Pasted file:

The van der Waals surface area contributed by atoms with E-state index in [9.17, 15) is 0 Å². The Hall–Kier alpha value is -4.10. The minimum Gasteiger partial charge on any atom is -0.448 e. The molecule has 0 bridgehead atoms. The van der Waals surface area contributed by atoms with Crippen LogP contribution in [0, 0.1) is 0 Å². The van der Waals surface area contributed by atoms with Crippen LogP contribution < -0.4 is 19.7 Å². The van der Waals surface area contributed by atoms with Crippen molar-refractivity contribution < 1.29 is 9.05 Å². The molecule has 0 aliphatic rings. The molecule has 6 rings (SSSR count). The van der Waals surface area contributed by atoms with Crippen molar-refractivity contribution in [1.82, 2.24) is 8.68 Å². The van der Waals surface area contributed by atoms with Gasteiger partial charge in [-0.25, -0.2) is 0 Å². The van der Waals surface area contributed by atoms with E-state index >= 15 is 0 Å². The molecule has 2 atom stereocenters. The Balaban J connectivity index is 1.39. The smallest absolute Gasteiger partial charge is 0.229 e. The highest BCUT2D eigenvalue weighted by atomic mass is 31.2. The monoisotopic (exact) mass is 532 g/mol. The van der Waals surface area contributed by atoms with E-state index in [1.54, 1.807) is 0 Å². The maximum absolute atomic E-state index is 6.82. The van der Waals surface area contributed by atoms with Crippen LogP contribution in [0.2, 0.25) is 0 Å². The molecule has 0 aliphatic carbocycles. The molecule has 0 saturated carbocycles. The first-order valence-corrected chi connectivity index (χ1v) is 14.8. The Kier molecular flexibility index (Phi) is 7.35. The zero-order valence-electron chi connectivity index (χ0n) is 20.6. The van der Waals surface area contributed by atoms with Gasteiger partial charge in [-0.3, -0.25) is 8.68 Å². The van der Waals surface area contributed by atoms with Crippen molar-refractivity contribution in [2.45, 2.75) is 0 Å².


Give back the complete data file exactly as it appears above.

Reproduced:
The van der Waals surface area contributed by atoms with E-state index in [9.17, 15) is 0 Å². The Hall–Kier alpha value is -4.10. The minimum Gasteiger partial charge on any atom is -0.448 e. The molecule has 0 bridgehead atoms. The van der Waals surface area contributed by atoms with Crippen LogP contribution in [0, 0.1) is 0 Å². The van der Waals surface area contributed by atoms with Crippen LogP contribution < -0.4 is 19.7 Å². The van der Waals surface area contributed by atoms with Crippen molar-refractivity contribution < 1.29 is 9.05 Å². The molecule has 0 aliphatic rings. The molecule has 6 rings (SSSR count). The van der Waals surface area contributed by atoms with Crippen molar-refractivity contribution in [1.82, 2.24) is 8.68 Å². The van der Waals surface area contributed by atoms with Gasteiger partial charge in [-0.25, -0.2) is 0 Å². The van der Waals surface area contributed by atoms with E-state index >= 15 is 0 Å². The molecule has 2 atom stereocenters. The Balaban J connectivity index is 1.39. The smallest absolute Gasteiger partial charge is 0.229 e. The highest BCUT2D eigenvalue weighted by atomic mass is 31.2. The monoisotopic (exact) mass is 532 g/mol. The van der Waals surface area contributed by atoms with E-state index in [1.54, 1.807) is 0 Å². The maximum absolute atomic E-state index is 6.82. The van der Waals surface area contributed by atoms with Crippen LogP contribution in [0.2, 0.25) is 0 Å². The molecule has 0 aliphatic carbocycles. The molecule has 0 saturated carbocycles. The first-order valence-corrected chi connectivity index (χ1v) is 14.8. The Kier molecular flexibility index (Phi) is 7.35. The zero-order valence-electron chi connectivity index (χ0n) is 20.6. The van der Waals surface area contributed by atoms with Gasteiger partial charge in [-0.3, -0.25) is 8.68 Å². The van der Waals surface area contributed by atoms with Crippen molar-refractivity contribution in [2.45, 2.75) is 0 Å².